When we came to D.C., we were encouraged by some of the veterans to get involved in the community. It’s what you did. Charles and I were very active, but we were doing a lot of different little things. We decided, “Instead of running all over the place, let’s do something together.” So we got together with Tim Johnson and Earnest Byner and we all threw different things out on the table.
We all agreed that we were interested in helping youth, focusing on academics and providing opportunities for workforce enhancement. So we decided to do that in one of the worst communities within D.C. We were these big football players and we wanted something that was going to be challenging, but we didn’t realize how challenging it would be.
The foundation established the Student Training Opportunity Program, also known as STOP. How does it work?
We worked with 50 students, ninth- through 12th-grader, each year on academics and career and character development. It was all after school and during the summer. Four days a week during the school year, we provide them with tutoring and mentoring. During the summer months, we worked with local businesses to employ the students in their areas of interest. It didn’t matter. If they wanted to be a lawyer or a doctor or a garbage collector, we put them in those environments to get first-hand experience.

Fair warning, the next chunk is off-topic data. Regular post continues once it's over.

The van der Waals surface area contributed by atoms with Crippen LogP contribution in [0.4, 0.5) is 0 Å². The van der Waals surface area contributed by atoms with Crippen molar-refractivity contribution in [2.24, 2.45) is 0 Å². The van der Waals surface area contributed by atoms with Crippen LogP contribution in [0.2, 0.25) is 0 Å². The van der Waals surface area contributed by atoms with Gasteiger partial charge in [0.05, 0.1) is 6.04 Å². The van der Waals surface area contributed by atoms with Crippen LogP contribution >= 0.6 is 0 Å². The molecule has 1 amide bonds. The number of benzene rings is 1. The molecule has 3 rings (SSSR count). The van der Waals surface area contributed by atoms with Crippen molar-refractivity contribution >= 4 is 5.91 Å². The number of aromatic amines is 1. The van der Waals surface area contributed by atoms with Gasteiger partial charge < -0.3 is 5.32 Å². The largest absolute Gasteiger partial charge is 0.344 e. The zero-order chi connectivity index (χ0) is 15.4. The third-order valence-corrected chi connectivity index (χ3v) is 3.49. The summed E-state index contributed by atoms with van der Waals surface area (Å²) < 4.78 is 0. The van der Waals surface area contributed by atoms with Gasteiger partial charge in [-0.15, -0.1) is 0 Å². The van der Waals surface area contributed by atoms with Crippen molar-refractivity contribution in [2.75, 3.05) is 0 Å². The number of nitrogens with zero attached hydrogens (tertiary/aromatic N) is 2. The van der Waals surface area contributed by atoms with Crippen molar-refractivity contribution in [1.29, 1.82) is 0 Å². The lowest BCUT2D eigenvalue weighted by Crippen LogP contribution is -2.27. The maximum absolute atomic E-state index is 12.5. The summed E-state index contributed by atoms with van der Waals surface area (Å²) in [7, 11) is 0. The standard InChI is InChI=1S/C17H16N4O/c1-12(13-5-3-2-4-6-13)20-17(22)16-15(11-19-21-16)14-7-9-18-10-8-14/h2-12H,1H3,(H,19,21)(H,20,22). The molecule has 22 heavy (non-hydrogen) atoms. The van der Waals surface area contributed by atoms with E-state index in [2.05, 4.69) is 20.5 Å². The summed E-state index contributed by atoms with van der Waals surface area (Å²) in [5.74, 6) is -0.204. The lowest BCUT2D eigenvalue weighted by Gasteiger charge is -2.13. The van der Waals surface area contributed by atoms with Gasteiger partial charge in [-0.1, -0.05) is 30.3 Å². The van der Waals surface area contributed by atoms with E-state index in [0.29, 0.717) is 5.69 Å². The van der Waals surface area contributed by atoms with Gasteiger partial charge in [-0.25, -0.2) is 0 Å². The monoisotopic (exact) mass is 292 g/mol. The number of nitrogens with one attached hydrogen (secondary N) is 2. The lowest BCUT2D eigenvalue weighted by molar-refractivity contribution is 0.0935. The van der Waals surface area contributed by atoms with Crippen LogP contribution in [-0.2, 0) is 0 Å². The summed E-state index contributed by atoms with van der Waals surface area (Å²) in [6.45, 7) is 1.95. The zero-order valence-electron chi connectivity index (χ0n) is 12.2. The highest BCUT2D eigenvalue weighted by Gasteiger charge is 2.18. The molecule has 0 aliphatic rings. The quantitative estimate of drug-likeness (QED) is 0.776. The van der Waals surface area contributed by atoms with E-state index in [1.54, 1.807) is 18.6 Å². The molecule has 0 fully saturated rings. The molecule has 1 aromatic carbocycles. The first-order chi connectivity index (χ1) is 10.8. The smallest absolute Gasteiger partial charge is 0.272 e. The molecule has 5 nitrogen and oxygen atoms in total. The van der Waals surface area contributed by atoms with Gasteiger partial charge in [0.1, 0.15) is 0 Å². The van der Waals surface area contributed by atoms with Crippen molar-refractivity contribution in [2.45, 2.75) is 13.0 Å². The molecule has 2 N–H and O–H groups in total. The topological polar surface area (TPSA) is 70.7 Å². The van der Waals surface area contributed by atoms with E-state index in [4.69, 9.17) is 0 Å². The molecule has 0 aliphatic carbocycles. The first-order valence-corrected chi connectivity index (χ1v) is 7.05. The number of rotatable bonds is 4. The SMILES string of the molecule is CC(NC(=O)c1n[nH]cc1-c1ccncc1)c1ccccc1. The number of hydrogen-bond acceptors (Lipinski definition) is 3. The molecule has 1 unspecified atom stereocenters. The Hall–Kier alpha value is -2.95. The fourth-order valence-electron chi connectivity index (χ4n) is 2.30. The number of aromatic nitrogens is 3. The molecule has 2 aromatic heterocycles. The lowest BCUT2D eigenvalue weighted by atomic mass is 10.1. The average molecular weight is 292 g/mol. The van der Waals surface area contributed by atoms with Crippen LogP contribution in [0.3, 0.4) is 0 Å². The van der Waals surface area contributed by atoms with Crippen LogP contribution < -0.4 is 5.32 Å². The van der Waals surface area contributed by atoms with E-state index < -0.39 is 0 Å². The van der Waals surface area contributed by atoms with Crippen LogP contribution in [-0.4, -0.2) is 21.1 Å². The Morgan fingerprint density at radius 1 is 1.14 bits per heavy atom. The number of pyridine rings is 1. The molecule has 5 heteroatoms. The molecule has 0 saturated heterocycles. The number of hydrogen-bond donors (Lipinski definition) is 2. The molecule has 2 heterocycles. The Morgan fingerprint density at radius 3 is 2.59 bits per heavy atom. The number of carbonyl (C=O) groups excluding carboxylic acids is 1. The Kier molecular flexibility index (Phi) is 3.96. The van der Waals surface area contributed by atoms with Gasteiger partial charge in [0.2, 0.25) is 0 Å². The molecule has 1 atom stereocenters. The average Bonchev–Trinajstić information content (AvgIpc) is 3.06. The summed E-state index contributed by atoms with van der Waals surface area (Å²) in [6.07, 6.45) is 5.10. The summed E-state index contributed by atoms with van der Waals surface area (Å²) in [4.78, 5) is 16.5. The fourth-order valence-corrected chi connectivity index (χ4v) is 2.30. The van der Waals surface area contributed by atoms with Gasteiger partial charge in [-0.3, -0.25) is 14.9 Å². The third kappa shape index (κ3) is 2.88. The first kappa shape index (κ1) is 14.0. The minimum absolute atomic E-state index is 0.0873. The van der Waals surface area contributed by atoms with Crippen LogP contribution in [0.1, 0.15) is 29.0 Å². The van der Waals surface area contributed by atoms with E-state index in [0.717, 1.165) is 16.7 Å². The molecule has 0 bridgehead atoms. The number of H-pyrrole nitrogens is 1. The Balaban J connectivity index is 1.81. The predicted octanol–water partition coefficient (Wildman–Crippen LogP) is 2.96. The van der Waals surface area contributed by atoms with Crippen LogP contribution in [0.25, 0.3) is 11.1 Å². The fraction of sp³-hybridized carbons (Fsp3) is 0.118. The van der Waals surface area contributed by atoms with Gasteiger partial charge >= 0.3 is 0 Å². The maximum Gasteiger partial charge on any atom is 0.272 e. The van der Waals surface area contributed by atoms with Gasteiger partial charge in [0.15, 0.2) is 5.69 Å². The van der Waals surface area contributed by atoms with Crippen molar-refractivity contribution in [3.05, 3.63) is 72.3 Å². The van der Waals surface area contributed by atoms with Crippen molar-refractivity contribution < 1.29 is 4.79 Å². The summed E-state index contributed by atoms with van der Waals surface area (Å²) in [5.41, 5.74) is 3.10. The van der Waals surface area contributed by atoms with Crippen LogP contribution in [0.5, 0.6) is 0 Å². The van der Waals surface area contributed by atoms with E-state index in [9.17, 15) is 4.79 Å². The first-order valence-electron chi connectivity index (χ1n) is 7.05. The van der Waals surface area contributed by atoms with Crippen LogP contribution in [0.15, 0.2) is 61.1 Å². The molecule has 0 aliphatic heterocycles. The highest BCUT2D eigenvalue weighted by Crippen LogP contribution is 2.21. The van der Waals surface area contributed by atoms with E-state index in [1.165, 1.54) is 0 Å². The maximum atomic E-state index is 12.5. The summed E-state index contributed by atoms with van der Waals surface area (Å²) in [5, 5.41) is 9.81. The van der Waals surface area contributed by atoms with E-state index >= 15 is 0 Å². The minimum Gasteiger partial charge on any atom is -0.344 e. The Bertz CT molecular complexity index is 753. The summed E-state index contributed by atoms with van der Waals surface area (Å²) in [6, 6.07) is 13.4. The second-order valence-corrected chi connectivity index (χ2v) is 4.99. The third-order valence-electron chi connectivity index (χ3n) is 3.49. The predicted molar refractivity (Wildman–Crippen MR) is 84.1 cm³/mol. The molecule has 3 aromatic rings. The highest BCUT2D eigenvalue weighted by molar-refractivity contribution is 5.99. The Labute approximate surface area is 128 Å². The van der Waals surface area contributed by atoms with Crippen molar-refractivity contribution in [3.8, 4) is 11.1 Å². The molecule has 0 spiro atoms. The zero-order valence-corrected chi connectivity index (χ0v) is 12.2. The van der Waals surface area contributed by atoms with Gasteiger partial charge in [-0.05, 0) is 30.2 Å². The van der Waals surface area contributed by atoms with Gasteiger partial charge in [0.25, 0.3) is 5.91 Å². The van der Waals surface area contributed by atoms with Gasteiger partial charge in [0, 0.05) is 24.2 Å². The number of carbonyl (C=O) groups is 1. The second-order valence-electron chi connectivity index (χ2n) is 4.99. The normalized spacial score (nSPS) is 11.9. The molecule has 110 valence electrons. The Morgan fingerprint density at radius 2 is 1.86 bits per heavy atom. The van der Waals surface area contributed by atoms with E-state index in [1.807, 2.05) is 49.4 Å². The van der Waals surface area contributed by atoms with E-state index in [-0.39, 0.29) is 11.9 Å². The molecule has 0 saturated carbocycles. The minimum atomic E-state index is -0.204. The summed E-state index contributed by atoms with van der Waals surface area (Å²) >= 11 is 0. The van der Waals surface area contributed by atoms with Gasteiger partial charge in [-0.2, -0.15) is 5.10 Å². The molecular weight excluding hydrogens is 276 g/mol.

What was the community’s initial reaction to your program?
A lot of people have started work down there before and then left without delivering what they promised. So we had a lot of issues with trust. People didn’t trust that we were in it for the long haul. But we came in every day and honored our word, and they came around.
For students coming in as ninth-graders and continuing in the program through their 12th-grade year, our results were pretty significant. Our emphasis was on students going on to higher education, and we had a very good track record with students from a school that has a very low graduation rate. Our graduation rate for the students who stuck with the program was 95 percent, and most of them went on to higher education, the military, or a trade school.
When you say those who stuck with the program, what do you mean?